The very first shooting department I wrote for Field & Stream was about Ted Williams and how his approach to hitting a baseball could do great things for your shooting. Williams was able to perform his prodigies by dint of extraordinary physical gifts and a mastery of the science of hitting that has never been equaled. Thus it was, in reading Ted Williams, the Biography of an American Hero, by Leigh Montville, that I became more excited than is good for me when I ran into the following:
“The young man has to overcome the things he doesn’t know to succeed. The old man has to overcome the things he no longer can do.”
How, I wondered, does this apply to hunting and shooting?
The first thing I can tell you is that it applies differently. I’ve seen veritable kids pick up a gun for the first time and do extraordinary things. I once watched a member of the New York Knicks, someone who had never held a gun before, pick up a trap gun and go through a round of 25 to figure out the way things worked. Then he finished the 100 targets and ended with a score in the 90s. That same sense of timing and distance that got him nothing but net, plus the ability to concentrate at a professional level, broke those birds.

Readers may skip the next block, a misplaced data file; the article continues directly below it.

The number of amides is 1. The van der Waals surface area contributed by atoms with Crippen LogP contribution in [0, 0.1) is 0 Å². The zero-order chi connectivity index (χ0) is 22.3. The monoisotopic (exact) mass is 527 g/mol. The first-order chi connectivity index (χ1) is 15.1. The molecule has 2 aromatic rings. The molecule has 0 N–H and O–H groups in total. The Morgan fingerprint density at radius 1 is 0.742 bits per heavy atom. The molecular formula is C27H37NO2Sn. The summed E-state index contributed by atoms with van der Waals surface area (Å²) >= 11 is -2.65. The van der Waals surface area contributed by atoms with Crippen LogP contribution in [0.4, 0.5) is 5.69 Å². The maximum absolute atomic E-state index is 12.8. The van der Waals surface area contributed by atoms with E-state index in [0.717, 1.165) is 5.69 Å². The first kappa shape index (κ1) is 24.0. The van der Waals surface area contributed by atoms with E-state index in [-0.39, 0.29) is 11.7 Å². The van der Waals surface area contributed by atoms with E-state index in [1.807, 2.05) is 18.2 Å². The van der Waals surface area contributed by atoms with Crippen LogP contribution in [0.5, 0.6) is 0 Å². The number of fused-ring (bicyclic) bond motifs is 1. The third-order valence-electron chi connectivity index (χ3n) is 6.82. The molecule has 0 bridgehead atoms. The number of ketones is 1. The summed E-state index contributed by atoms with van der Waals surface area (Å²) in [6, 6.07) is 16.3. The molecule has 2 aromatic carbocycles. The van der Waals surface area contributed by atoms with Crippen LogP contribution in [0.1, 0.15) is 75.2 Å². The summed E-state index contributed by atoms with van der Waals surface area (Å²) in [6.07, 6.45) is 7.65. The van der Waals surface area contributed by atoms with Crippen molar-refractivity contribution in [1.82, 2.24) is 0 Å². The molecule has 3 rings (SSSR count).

However, if you had set him down in the wilderness with a rifle he probably would not have done so well. What makes an effective hunter is not lightning-like reflexes, superior hand-eye coordination, and the ability to judge distances in small fractions of a second. It’s things like patience and the ability to interpret what you see around you even when it’s all very subtle and takes place over a long period of time.
A 60-year-old shooter, by and large, can’t compete with 30-year-old shooters. The 30-year-olds will have learned just about everything they need to know, and their eyes and reflexes and other physical gifts will not yet have started to deteriorate, where the 60-year-old will be painfully aware that the rot has set in.
But a 60-year-old hunter has an advantage over the 30-something because by now there’s very little he hasn’t seen and doesn’t know how to cope with. Sixty-year-olds don’t get ugly surprises; they hand out ugly surprises.
In the case of T. Williams, no one ever studied the science of batting so thoroughly. By the time he matured as a player, there was no problem a pitcher, or a ballpark, or the weather, or anything else, could hand him whose solution he would not have. Even when his body began to fail him, he could call on alternate means of doing things. In the end, of course, time put a stop to it, but not before at the age of 38, he hit .388 for the season (1958) and led the American League in batting.
Not bad for a geezer.